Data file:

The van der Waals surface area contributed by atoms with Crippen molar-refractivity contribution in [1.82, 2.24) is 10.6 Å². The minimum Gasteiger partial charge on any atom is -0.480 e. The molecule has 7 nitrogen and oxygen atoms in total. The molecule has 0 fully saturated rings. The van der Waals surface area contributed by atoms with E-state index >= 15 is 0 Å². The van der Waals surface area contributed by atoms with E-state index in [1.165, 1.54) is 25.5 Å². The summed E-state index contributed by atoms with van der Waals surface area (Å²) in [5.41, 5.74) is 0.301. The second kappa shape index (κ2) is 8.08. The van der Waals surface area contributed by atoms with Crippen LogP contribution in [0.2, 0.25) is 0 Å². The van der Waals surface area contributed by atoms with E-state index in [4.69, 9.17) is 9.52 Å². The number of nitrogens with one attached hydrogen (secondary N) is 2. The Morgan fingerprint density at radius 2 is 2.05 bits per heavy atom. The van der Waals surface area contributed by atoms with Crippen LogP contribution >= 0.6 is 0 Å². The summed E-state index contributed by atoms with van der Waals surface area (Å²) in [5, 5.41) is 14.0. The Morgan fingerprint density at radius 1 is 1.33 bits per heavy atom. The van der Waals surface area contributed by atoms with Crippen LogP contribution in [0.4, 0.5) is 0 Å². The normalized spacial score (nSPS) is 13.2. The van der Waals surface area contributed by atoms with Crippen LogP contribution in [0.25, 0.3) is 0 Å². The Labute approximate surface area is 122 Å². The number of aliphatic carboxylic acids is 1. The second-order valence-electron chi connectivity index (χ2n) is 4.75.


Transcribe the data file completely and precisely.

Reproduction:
The van der Waals surface area contributed by atoms with Crippen molar-refractivity contribution in [1.82, 2.24) is 10.6 Å². The minimum Gasteiger partial charge on any atom is -0.480 e. The molecule has 7 nitrogen and oxygen atoms in total. The molecule has 0 fully saturated rings. The van der Waals surface area contributed by atoms with E-state index >= 15 is 0 Å². The van der Waals surface area contributed by atoms with E-state index in [1.165, 1.54) is 25.5 Å². The summed E-state index contributed by atoms with van der Waals surface area (Å²) in [5.41, 5.74) is 0.301. The second kappa shape index (κ2) is 8.08. The van der Waals surface area contributed by atoms with Crippen LogP contribution in [0.2, 0.25) is 0 Å². The van der Waals surface area contributed by atoms with E-state index in [4.69, 9.17) is 9.52 Å². The number of nitrogens with one attached hydrogen (secondary N) is 2. The Morgan fingerprint density at radius 2 is 2.05 bits per heavy atom. The van der Waals surface area contributed by atoms with Crippen LogP contribution >= 0.6 is 0 Å². The summed E-state index contributed by atoms with van der Waals surface area (Å²) in [5, 5.41) is 14.0. The Morgan fingerprint density at radius 1 is 1.33 bits per heavy atom. The van der Waals surface area contributed by atoms with Crippen LogP contribution in [0.4, 0.5) is 0 Å². The normalized spacial score (nSPS) is 13.2. The van der Waals surface area contributed by atoms with Crippen LogP contribution in [0.25, 0.3) is 0 Å². The Labute approximate surface area is 122 Å². The number of aliphatic carboxylic acids is 1. The second-order valence-electron chi connectivity index (χ2n) is 4.75.